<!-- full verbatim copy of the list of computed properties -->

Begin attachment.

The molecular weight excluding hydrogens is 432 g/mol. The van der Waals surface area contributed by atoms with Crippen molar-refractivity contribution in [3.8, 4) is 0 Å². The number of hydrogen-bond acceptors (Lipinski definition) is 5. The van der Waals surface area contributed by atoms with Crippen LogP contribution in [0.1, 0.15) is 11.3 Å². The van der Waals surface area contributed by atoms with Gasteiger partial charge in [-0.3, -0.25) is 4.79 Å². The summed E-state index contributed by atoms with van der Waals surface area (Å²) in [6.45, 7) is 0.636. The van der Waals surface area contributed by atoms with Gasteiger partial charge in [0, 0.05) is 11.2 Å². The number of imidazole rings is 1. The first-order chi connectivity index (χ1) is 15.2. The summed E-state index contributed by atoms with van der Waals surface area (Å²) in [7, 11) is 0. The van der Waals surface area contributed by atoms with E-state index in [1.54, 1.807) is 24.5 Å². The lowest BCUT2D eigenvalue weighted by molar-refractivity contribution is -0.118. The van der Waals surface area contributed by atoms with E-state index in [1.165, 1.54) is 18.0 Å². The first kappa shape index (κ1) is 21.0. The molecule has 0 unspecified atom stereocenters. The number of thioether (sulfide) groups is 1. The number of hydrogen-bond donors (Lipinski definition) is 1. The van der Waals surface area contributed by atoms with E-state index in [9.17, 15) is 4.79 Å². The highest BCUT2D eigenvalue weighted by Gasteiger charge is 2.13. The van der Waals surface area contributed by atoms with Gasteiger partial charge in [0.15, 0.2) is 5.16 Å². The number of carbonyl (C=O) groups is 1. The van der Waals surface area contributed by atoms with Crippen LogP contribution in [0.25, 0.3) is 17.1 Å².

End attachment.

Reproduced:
The molecular weight excluding hydrogens is 432 g/mol. The van der Waals surface area contributed by atoms with Crippen molar-refractivity contribution in [3.8, 4) is 0 Å². The number of hydrogen-bond acceptors (Lipinski definition) is 5. The van der Waals surface area contributed by atoms with Crippen LogP contribution in [0.1, 0.15) is 11.3 Å². The van der Waals surface area contributed by atoms with Gasteiger partial charge in [-0.3, -0.25) is 4.79 Å². The summed E-state index contributed by atoms with van der Waals surface area (Å²) in [6.45, 7) is 0.636. The van der Waals surface area contributed by atoms with Gasteiger partial charge in [0, 0.05) is 11.2 Å². The number of imidazole rings is 1. The first-order chi connectivity index (χ1) is 15.2. The summed E-state index contributed by atoms with van der Waals surface area (Å²) in [7, 11) is 0. The van der Waals surface area contributed by atoms with E-state index in [1.54, 1.807) is 24.5 Å². The lowest BCUT2D eigenvalue weighted by molar-refractivity contribution is -0.118. The van der Waals surface area contributed by atoms with E-state index in [1.165, 1.54) is 18.0 Å². The first kappa shape index (κ1) is 21.0. The molecule has 0 unspecified atom stereocenters. The number of thioether (sulfide) groups is 1. The number of hydrogen-bond donors (Lipinski definition) is 1. The van der Waals surface area contributed by atoms with E-state index in [9.17, 15) is 4.79 Å². The highest BCUT2D eigenvalue weighted by Gasteiger charge is 2.13. The van der Waals surface area contributed by atoms with Gasteiger partial charge in [0.15, 0.2) is 5.16 Å². The number of carbonyl (C=O) groups is 1. The van der Waals surface area contributed by atoms with Crippen LogP contribution in [0.25, 0.3) is 17.1 Å².